Mar, Apr, May, Jun, Jul, Aug
Perennials, Bulb, Perennial, Poisonous, Wildflower, Herb
1-several at the top of a naked stem, 6-parted with 3 outer, spreading or pendent "falls" and 3 inner, erect "standards", variously colored, Rarely white.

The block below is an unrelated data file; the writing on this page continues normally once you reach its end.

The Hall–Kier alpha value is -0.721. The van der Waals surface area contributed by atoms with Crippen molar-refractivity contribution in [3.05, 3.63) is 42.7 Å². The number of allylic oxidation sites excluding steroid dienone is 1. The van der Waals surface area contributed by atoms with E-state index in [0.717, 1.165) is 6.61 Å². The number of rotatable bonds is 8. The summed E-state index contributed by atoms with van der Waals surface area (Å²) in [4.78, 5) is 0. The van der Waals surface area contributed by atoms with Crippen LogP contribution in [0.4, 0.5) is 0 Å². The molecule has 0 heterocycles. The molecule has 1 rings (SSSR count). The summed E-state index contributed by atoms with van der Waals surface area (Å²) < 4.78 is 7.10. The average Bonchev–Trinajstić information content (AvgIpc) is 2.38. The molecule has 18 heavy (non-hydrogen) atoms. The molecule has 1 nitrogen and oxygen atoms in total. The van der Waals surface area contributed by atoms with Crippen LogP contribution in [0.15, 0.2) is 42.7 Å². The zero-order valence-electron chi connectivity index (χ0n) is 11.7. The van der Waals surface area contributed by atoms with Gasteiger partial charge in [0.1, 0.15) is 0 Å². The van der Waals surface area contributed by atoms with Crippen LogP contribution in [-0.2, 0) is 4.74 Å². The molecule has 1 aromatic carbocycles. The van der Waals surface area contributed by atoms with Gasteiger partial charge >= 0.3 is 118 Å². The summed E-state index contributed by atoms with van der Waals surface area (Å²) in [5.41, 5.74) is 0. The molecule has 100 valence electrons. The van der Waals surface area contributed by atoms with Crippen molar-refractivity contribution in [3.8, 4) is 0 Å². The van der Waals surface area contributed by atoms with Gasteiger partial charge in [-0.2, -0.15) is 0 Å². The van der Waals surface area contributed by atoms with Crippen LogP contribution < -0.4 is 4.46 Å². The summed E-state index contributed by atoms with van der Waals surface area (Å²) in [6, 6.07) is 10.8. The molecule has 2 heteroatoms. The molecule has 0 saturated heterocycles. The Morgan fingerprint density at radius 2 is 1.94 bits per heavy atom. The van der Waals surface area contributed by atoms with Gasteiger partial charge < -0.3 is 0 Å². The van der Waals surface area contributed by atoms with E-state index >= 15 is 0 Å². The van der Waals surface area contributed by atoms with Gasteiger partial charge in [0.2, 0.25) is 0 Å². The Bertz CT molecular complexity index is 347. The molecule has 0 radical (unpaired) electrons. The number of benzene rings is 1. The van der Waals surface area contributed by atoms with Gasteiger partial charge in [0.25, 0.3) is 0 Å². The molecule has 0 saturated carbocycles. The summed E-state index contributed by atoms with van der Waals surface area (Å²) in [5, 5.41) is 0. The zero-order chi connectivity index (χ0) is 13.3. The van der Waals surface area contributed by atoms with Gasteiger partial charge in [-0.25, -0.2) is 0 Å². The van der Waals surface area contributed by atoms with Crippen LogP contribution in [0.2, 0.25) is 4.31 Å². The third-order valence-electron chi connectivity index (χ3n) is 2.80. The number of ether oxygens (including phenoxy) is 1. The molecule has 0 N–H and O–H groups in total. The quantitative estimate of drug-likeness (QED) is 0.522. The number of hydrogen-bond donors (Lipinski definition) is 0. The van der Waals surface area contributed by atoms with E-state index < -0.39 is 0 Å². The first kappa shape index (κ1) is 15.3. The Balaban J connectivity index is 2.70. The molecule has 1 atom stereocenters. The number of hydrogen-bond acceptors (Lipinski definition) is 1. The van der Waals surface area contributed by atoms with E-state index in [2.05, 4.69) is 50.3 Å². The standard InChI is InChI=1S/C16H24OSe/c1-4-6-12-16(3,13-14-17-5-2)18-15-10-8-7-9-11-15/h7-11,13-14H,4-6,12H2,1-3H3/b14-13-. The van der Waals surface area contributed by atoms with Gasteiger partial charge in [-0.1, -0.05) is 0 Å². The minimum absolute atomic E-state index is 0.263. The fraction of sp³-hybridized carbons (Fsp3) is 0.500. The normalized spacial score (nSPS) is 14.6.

Poisonous to livestock. POISONOUS PARTS: Rhizomes (thickened roots) and rootstocks, fresh or dry. Minor skin irritation when touched, low toxicity if ingested. Symptoms include nausea, vomiting, abdominal pain, diarrhea, elevated temperature following ingestion; skin irritation upon contact with seeds, rootstock, or cell sap. Toxic Principle: Irisin, iridin, or irisine. The rhizome of the Blue Flag is poisonous, but was used by colonists, with guidance from Indian people, for various healing purposes. (Poisonous Plants of N.C.)Through the years, iris flowers have symbolized power, with the three parts representing wisdom, faith and courage. (Kershaw)Irises have been used medicinally in the past, but their rootstocks are dangerously poisonous. Some tribes used the two outermost fibres of the leaves to spin strong, very fine, highly esteemed twine. Powdered iris root, called orris, smells like violets and has been added to perfume and potpourri. (Kershaw)
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